Spectral averages in PCA

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Spectral averages are a sort of idealized averages computed by direct addition of eigenvolumes.

When you are using the PCA method, it is frequently frustrating not to detect a clear trend in the histograms of particle eigencomponents. Nevertheless, you might still manage to identify salient features in the eigenvectors. This might suggest you to give it a try to create a classification based on that particular eigenvolume, adding for instance all the particles above and below a given threshold (creating thus two subaverages). Then you might move to evaluate the results, move to a different eigenvolume and repeat the analysis, and so on. This process is tiresome, specially because each time that you run a subaverage, you are adding possibly thousands of particles, which takes time and prevents you from evaluating the results of your analysis on the fly.

There is a workaround that allows you to quickly visualize how the impact of one eigenvolume would work on the data: you accelerate the averages by just adding the eigenvolumes weighted by averaged sets of eigencomponents.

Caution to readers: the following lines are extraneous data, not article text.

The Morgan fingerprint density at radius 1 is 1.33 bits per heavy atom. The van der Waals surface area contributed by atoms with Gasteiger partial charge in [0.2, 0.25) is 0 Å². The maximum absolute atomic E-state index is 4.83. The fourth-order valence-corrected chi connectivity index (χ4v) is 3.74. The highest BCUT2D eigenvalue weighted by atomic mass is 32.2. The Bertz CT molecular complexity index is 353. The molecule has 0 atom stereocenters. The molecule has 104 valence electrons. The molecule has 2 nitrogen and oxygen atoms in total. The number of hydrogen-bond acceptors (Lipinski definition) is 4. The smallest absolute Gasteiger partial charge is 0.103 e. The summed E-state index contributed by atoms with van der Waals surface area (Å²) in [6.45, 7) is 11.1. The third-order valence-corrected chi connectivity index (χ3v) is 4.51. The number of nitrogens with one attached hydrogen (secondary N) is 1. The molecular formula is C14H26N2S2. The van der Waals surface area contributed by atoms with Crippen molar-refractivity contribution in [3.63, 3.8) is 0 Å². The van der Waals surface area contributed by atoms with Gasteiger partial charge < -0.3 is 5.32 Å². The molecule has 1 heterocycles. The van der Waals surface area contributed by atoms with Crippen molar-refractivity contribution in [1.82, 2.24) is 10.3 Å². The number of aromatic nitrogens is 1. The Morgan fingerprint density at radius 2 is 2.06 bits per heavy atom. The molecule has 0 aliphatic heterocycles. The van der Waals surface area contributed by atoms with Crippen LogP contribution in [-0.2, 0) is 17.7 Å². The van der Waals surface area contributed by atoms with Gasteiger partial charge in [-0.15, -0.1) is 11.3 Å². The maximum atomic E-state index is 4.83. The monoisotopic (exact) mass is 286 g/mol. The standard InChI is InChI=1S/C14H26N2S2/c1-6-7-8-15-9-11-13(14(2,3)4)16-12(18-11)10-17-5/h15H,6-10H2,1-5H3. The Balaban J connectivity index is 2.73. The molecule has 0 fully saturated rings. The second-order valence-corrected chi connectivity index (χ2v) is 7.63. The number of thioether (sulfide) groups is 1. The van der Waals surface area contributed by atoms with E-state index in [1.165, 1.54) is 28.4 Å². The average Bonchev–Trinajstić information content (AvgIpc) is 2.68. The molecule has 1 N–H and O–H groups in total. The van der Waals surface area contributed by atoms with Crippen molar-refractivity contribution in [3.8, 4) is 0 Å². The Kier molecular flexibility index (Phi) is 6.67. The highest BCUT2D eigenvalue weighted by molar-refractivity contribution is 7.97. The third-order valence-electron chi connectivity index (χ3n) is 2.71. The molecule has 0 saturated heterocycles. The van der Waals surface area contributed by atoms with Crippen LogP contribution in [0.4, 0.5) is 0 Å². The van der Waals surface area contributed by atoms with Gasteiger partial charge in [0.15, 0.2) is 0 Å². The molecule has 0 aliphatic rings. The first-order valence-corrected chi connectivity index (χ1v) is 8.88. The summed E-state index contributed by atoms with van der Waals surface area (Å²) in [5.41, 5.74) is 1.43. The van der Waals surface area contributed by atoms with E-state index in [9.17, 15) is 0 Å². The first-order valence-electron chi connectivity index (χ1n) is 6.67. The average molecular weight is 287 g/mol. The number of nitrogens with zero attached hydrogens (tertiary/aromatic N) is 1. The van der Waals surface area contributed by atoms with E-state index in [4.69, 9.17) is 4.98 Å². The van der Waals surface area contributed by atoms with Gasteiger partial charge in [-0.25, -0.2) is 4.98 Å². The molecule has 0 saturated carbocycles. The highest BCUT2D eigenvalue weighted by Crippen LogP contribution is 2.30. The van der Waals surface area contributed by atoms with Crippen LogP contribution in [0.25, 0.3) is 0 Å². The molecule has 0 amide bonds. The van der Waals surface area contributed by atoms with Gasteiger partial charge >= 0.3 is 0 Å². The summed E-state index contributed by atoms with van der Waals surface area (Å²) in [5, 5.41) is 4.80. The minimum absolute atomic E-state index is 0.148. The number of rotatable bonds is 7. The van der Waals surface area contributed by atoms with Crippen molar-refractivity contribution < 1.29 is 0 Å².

The rational for this, is that the very basis of the PCA theory is that each -aligned- particle can be represented by its linear expansion on the basis of the eigenvolumes. Thus, averaging particles is nothing else than visiting each eigenvolume separately, computing a weight as the average of all particle eigencomponents for that eigenvolume together. Then all the so weighted eigenvolumes get averaged.

Experiment indexing

Whenever you use the dynamo_ccmatrix_analysis GUI to run a subaverage, the results are assigned to a particular experiment ID. This is just an integer number. This allows you to store all your attempts to classify the data with different parameters.

Technical information The database item subaverage needs an additional locator for the experiment number.

Command line use

Frequently, you might want to experiment with spectral averages outside the GUI, so that you can organize as you please the results of your different analysis. For this, the best approach is the command dpkpca.ideal.createSubaverages.

```o = dpkpca.ideal.createSubaverages(table,membershipMatrix,basis);
```